The new Traditional Courts Bill has been redrafted to address fears that it gives traditional leaders too much power and women not enough, Deputy Justice Minister John Jeffery said on Monday.
The redrafted bill represented a collation of ideas and wisdom, he told reporters.
Changes included that traditional courts must be constituted of women and men, and for these courts to promote and protect the representation of women.
It would be introduced to Parliament as soon as possible.
Parties would be able to "opt out" of the traditional justice system, a provision not in the previous drafts of the bill.
They could however only opt out in the beginning of the process, Co-operative Governance and Traditional Affairs Deputy Minister Obed Bapela said.
Jeffery however said a summons to appear in a normal court could not simply be ignored. A person had to inform the clerk of the court that they wanted their matter heard in a traditional court.
The bill clarifies sanctions and their enforcement. The previous bill provided for fines to be imposed and for the "deprivation of customary law benefits". Now, the bill provides for compensation, as opposed to fines.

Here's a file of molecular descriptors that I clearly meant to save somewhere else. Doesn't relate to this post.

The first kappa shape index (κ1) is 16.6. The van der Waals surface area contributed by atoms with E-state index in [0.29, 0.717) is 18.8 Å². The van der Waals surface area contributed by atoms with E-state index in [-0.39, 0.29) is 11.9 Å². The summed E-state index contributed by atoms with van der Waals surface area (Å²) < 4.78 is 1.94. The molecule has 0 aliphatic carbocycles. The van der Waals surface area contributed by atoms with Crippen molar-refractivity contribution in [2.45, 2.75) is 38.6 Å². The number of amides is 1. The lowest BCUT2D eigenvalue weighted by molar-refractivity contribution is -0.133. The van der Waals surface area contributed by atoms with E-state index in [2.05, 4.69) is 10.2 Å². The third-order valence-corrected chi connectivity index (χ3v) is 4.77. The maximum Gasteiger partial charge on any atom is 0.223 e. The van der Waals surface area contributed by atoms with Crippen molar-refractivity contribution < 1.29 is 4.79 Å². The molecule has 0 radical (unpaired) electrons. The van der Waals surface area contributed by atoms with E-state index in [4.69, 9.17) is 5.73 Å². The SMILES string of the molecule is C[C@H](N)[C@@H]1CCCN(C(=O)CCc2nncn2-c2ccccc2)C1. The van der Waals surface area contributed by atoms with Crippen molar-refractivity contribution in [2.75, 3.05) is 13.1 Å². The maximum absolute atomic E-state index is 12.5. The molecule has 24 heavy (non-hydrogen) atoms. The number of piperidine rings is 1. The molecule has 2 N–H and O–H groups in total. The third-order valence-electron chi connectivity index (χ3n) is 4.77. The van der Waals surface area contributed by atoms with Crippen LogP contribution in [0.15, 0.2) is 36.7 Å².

"Any community service ordered must be for the good of the community and not for the benefit of any member of the court or a traditional leader," Jeffery said.
Jurisdiction was clarified due to concerns that previous drafts entrenched former Bantustan boundaries.
Jeffery said provision was made for the review of procedural shortcomings in the high court, for instance if the court was not properly constituted or the parties were not allowed to be represented by persons of their choice.
What remained the same, however, was the prohibition of legal representation in traditional courts. This was because traditional court hearings were non-adversarial and lawyers might prolong the process.
Individuals could be represented by family members or friends, Jeffery said.
Read the bill here.